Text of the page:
Belfast Telegraph

INM capital plan is passed despite anger on pensions

By Michael Cogley and Anne Marie Walsh

Shareholders at Belfast Telegraph publisher Independent News and Media (INM) have overwhelmingly approved a capital restructuring plan that could lead to the resumption of dividends for the first time since the onset of the financial crisis.

An extraordinary general meeting (EGM) in Dublin convened to consider two motions.

The meeting was overshadowed, however, by a separate protest from current and former employees of the company.

This followed an announcement last month by INM - which also publishes the Sunday Life - that the company will no longer contribute to its defined benefit pension scheme, a move that will lead to the closure of the scheme which has a €23m (£19.5m) deficit.

INM chairman Leslie Buckley, a long time associate of businessman Denis O'Brien - INM's largest single shareholder with a 29.88% stake - fielded a series of angry questions and statements from several shareholders. The board heard concerns from Giles Kerr, a shareholder and corporate governance consultant, who said he was "dismayed" to read media reports about a boardroom row over a proposal to acquire Dublin-based radio station Newstalk, owned by Mr O'Brien's Communicorp.

Mr Buckley, who said the two restructuring resolutions arose because INM had "greatly overvalued" assets in the past, declined to comment on the now highly public boardroom row between Mr Buckley and INM chief executive Robert Pitt over the potential acquisition of Newstalk.

And he said it was "totally inappropriate" to comment on the scheme, as pension trustees are currently talking to the company.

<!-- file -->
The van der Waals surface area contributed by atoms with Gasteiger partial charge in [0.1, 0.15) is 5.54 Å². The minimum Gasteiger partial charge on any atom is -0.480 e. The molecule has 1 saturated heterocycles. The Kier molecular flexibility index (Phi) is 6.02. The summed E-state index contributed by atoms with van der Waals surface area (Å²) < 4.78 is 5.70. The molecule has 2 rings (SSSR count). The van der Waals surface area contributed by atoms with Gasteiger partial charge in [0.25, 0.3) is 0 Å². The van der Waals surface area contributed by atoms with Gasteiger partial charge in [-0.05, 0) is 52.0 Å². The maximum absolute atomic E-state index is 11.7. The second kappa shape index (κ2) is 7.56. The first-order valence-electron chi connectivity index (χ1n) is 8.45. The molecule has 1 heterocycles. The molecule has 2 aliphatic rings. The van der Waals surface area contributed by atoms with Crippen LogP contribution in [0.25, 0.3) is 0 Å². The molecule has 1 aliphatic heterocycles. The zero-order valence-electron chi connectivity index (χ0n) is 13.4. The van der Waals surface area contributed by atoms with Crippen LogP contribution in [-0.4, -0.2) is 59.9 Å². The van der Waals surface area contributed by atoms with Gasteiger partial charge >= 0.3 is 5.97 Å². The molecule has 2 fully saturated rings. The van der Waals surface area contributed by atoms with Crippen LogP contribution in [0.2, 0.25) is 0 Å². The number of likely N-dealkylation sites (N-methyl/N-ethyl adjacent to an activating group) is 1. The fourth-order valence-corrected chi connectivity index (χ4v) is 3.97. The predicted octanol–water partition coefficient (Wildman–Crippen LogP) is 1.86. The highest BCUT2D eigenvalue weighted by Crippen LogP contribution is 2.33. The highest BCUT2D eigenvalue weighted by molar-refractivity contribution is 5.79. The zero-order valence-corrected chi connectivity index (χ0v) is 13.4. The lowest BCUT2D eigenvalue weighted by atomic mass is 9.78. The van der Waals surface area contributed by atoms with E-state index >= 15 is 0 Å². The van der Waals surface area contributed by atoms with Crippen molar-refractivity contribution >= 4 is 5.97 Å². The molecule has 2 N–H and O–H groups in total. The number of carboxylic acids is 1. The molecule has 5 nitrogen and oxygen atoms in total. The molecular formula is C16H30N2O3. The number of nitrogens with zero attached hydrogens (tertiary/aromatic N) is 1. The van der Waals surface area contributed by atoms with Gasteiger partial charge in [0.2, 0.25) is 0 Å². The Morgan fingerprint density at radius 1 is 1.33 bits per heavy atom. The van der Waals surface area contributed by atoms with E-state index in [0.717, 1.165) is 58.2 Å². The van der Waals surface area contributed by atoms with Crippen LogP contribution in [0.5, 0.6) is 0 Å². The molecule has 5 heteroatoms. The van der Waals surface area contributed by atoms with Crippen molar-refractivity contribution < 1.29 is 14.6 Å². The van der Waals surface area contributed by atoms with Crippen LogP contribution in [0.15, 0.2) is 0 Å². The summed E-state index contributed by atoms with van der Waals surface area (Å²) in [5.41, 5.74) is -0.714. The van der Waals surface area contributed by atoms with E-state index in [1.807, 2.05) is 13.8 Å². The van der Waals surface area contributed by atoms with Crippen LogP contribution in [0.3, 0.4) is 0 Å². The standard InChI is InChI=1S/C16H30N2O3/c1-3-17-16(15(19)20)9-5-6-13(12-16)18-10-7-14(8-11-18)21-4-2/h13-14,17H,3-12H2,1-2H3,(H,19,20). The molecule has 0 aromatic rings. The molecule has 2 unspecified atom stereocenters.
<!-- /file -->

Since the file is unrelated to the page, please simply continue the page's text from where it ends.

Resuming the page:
Mr Buckley was pressed by National Union of Journalists Irish secretary Seamus Dooley, who said he failed to see how questions around the defined benefit pension scheme were not relevant to the resolutions. "I believe that it is possible to restructure the company and it is possible to pay dividends without ensuring that people are put in pension poverty." said Mr Dooley.

Mr Buckley said that both he and the board understood the concerns of the pension trustees. "Unfortunately it is not appropriate for me to comment because there are ongoing discussions taking place between your pension trustees and the company," he said. When asked what implications the pension closure will have on INM's balance sheet, the company's chief financial officer Ryan Preston said he couldn't comment, as the company hadn't reached an agreement with the trustees.

"There is no cash gain for the company, so we are not benefiting in a cash way," said Mr Preston.

Shareholders were asked to back two resolutions aimed at cleaning up the media group's balance sheet.

The resolutions were defeated by a show of hands in the meeting, but carried overwhelmingly by investors including Mr O'Brien and businessman Dermot Desmond who holds a 15% stake in INM via his IIU Nominees vehicle.

Both resolutions passed, with 99.88% of the votes. In Dublin, INM shares closed up 1.72% at €0.118 each following the meeting. The resolutions related to the write-off of €1.1bn (£0.9bn) of losses the current board "inherited".

"In the period from 1988 to 2008, the company expanded overseas and acquired international media assets in a diverse range of countries such as Australia, India, New Zealand, South Africa and the UK," said Mr Buckley.

The Dublin-based company also publishes the Irish Independent and Sunday Independent and owns websites and

Belfast Telegraph